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2018 Diabetes Technology Advances at a Glance

Dec 26, 2018

Watching the progress of technology that enhances the management of type 1 diabetes has been amazing over the decades. The many advancements bring tears to my eyes. Gone are the days of needing a huge drop of blood to check blood glucose on a meter; gone are the ups and downs of NPH (neutral protamine Hagedorn) and regular insulin, which compounded the already volatile glucose levels in children. Technology can now augment insulin in a way that aligns more closely with endogenous insulin; and glucose monitors can now continuously check glucose while simultaneously delivering the blood glucose status to the person with diabetes. Users even have the option to share the data with caretakers and loved ones.

Here are a few of the technology highlights from 2018:

  • February: Fiasp® hits the market

    This faster-acting insulin mimics the speed at which endogenous insulin is delivered. While it is not a perfect match, it is certainly closer. And people with diabetes have given it lots of positive feedback.

  • March: Dexcom G6 CGM receives FDA approval

    A CGM (continuous glucose monitor) that requires no calibration and no more fingersticks! The tech allows users to monitor their glucose on a receiver or smart phone (android or iPhone) and shared the data with loved ones or healthcare providers.

  • March: GuardianTM Connect CGM receives FDA approval

    Together with the Guardian Connect App for Apple iOS devices, users have access to continuous glucose data on their smart phone.

  • August: Freestyle Libre CGM Sensor approved for 14-day wear and 1-hour warmup

    The change was an improvement on the previous 10-day wear version with a 12-hour warmup. In November, the FreeStyle LibreLink app was approved, allowing users to see and share glucose data on their iPhone with a swipe over the sensor.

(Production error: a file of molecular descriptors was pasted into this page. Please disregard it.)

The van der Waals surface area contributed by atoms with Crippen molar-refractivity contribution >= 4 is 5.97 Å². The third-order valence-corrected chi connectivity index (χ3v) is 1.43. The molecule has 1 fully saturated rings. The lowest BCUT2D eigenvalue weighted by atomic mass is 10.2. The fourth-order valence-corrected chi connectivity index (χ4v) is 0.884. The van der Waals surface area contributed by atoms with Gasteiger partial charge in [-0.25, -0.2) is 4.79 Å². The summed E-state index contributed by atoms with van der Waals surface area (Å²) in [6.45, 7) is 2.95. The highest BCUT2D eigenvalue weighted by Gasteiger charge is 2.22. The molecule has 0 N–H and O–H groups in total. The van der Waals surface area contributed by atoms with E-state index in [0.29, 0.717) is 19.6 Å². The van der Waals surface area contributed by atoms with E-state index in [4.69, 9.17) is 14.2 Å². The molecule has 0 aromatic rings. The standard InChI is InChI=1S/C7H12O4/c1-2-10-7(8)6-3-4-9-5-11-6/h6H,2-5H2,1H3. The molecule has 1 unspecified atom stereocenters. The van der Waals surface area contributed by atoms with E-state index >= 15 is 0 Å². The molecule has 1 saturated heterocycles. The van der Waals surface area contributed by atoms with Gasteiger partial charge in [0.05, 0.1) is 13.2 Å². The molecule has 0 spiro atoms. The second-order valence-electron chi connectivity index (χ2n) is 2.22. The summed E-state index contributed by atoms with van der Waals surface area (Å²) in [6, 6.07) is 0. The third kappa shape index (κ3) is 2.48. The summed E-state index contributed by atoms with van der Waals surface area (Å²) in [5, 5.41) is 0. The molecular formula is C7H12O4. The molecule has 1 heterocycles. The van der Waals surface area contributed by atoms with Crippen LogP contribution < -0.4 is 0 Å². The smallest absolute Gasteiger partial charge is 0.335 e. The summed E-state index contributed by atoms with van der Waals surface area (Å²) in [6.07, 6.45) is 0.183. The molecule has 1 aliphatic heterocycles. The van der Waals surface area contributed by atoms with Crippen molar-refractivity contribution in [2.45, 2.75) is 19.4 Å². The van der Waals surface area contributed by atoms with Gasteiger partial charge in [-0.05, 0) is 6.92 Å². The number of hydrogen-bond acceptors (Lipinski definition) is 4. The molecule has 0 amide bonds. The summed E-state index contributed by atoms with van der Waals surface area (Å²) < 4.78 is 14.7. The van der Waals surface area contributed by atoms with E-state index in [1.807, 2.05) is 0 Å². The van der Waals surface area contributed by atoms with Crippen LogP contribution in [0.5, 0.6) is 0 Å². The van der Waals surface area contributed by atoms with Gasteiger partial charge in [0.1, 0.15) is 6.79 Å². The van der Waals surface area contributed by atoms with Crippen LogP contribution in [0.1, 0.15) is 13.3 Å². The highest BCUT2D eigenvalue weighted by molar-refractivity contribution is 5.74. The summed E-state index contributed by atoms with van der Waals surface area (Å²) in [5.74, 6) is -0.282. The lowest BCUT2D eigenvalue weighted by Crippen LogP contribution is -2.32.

• August: Tandem Basal-IQ Technology receives FDA approval

    Integrated with the Dexcom G6 CGM, the predictive low glucose suspend feature keeps children as young as 6 years of age safer by reducing the risk of low blood glucose.

  • June: Omnipod DASH receives FDA approval

    The product marks a PDM (personal diabetes manager) leap to touch screen technology, along with other upgraded features including remote monitoring capabilities via Bluetooth technology. Expected to hit markets in early 2019.

  • July: Medtronic 670G receives FDA approval for 7-13-year olds

    The hybrid closed loop pump can now help prevent hypoglycemia and improve time in range for young people with diabetes. 

  • July: Eversense receives approval in the US for up to 90 days of wear

    The first implantable CGM for people over 18 years of age features a removable and rechargeable transmitter.

A client has their 1-year diagnosis anniversary this week. She has a sensor and just started on an insulin pump. She said “I am so lucky I was diagnosed at this time in history. Just look at all the technology I have that can help me!”

With more technology predicted for 2019, we as diabetes educators interested in pump and sensor therapy have quite the job keeping up with the ever-changing field—practically a full-time job itself. But oh, how exciting to think of a totally automated system in the near future. Now that will truly make me cry for joy!

 


About the Author:

Carla CoxCox is a registered dietitian and certified diabetes educator. She has been a certified diabetes educator for over 25 years and served as an assistant adjunct professor for 14 years, teaching in areas of sports nutrition and exercise physiology. Currently she works for providence medical group in Missoula, Montana and consults on diabetes technology nationally.

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